UN says US drones vi­o­late Pak­istan’s sovereignty

The Pak Banker - - FRONT PAGE -

The head of a UN team in­ves­ti­gat­ing ca­su­al­ties from US drone strikes in Pak­istan de­clared af­ter a se­cret re­search trip to the coun­try that the at­tacks vi­o­late Pak­istan’s sovereignty.

Ben Em­mer­son, the UN spe­cial rap­por­teur on hu­man rights and counter-ter­ror­ism, said the Pak­istani government made clear to him that it does not con­sent to the strikes — a po­si­tion that has been dis­puted by U.S. of­fi­cials.

Pres­i­dent Barack Obama has stepped up covert CIA drone strikes tar­get­ing al-Qaida and Tal­iban mil­i­tants in Pak­istan’s tribal re­gion along the Afghan bor­der since he took of­fice in 2009. The strikes have caused grow­ing con­tro­versy be­cause of the se­crecy sur­round­ing them and claims that they have caused sig­nif­i­cant civil­ian ca­su­al­ties — al­le­ga­tions de­nied by the United States. Ac­cord­ing to a U.N. state­ment that Em­mer­son, the Pak­istani government told him it has con­firmed at least 400 civil­ian deaths by US drones on its ter­ri­tory. The state­ment was ini­tially re­leased on Thurs­day, fol­low­ing the in­ves­ti­ga­tor’s three-day visit to Pak­istan, which ended Wed­nes­day. The visit was kept se­cret un­til Em­mer­son left. Im­tiaz Gul, an ex­pert on Pak­istani mil­i­tancy who is help­ing Em­mer­son’s team, said Fri­day that the or­ga­ni­za­tion he runs, the Cen­tre for Re­search and Se­cu­rity Stud­ies, gave the UN in­ves­ti­ga­tor case stud­ies of 25 strikes that al­legedly killed civil­ians dur­ing his visit.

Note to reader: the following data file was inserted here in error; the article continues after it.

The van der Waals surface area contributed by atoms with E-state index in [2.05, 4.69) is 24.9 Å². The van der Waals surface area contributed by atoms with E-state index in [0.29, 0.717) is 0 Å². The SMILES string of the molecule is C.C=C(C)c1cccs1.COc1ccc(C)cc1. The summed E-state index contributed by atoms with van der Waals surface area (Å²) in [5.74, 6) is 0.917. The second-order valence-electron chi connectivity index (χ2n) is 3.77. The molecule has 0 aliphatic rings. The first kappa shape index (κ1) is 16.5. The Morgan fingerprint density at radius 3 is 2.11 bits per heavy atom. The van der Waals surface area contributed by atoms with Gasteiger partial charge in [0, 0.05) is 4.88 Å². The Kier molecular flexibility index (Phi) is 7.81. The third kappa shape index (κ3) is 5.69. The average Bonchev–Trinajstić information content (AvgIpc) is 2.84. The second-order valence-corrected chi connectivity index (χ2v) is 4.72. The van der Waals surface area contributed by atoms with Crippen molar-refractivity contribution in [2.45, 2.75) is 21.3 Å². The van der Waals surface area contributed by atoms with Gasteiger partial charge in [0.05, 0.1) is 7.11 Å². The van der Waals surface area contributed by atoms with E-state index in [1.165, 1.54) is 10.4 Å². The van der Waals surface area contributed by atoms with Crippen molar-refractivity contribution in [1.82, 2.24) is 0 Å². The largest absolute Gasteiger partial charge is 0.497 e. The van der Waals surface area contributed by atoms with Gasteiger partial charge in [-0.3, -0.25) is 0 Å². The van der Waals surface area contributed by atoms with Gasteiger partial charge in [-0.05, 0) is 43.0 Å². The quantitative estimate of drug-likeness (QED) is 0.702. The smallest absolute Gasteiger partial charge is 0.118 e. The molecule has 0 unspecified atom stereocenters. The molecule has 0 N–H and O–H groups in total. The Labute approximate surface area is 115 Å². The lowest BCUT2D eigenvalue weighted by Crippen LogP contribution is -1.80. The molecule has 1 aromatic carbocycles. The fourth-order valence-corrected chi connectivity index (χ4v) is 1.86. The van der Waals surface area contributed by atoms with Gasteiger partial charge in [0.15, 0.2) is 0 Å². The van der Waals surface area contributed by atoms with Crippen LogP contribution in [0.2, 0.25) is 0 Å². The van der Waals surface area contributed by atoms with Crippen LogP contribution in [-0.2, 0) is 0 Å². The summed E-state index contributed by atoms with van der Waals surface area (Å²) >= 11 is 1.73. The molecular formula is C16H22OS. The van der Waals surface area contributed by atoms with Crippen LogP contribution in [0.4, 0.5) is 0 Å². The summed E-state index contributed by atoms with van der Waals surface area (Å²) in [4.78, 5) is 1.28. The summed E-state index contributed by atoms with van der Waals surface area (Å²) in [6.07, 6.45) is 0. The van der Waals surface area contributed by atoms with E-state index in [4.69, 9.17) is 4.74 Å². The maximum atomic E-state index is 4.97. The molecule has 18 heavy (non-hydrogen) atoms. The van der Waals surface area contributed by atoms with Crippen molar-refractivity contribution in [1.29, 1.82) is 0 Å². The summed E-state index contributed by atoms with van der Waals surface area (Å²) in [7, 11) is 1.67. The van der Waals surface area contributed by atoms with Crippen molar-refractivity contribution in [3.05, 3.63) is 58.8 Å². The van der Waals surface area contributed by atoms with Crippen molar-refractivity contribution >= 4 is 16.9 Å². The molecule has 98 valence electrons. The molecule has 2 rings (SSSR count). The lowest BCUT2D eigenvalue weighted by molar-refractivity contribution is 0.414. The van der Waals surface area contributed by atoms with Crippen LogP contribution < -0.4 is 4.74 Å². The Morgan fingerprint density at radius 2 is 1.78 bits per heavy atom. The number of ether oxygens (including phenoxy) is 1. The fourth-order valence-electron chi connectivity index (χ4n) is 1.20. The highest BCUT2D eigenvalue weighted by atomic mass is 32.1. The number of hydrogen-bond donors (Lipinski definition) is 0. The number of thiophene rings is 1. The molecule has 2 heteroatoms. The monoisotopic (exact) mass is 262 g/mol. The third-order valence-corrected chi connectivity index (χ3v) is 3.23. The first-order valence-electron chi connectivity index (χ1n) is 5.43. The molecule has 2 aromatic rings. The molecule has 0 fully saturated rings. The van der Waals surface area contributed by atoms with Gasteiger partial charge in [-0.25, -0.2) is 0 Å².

The UN in­ves­ti­ga­tion into civil­ian ca­su­al­ties from drone strikes and other tar­geted killings in Pak­istan and sev­eral other coun­tries was launched in Jan­uary and is ex­pected to de­liver its con­clu­sions in Oc­to­ber. The US rarely dis­cusses the strikes in pub­lic be­cause of their covert na­ture, but of­fi­cials have said pri­vately that they have caused very few civil­ian ca­su­al­ties.

A 2012 in­ves­ti­ga­tion by the AP into 10 of the dead­li­est re­cent drone strikes in Pak­istan found that a sig­nif­i­cant ma­jor­ity of the ca­su­al­ties were mil­i­tants, but civil­ians were also be­ing killed.

Pak­istani of­fi­cials reg­u­larly crit­i­cize the at­tacks in pub­lic as a vi­o­la­tion of the coun­try’s sovereignty, a pop­u­lar po­si­tion in a coun­try where anti-Amer­i­can sen­ti­ment runs high. But the re­al­ity has been more com­pli­cated in the past.

For many years, Pak­istan al­lowed U.S. drones to take off from bases within the coun­try. Doc­u­ments re­leased by Wik­iLeaks in 2010 showed that se­nior Pak­istani of­fi­cials con­sented to the strikes in pri­vate to U.S. diplo­mats, while at the same time con­demn­ing them in pub­lic.

Co­op­er­a­tion has cer­tainly waned since then as the re­la­tion­ship be­tween Pak­istan and the U.S. has de­te­ri­o­rated. In 2011, Pak­istan kicked the U.S. out of an air base used by Amer­i­can drones in the coun­try’s south­west, in re­tal­i­a­tion for U.S. airstrikes that killed 24 Pak­istani sol­diers.

But U.S. of­fi­cials in­sist pri­vately that co­op­er­a­tion has not ended al­to­gether, and key Pak­istani mil­i­tary of­fi­cers and civil­ian.

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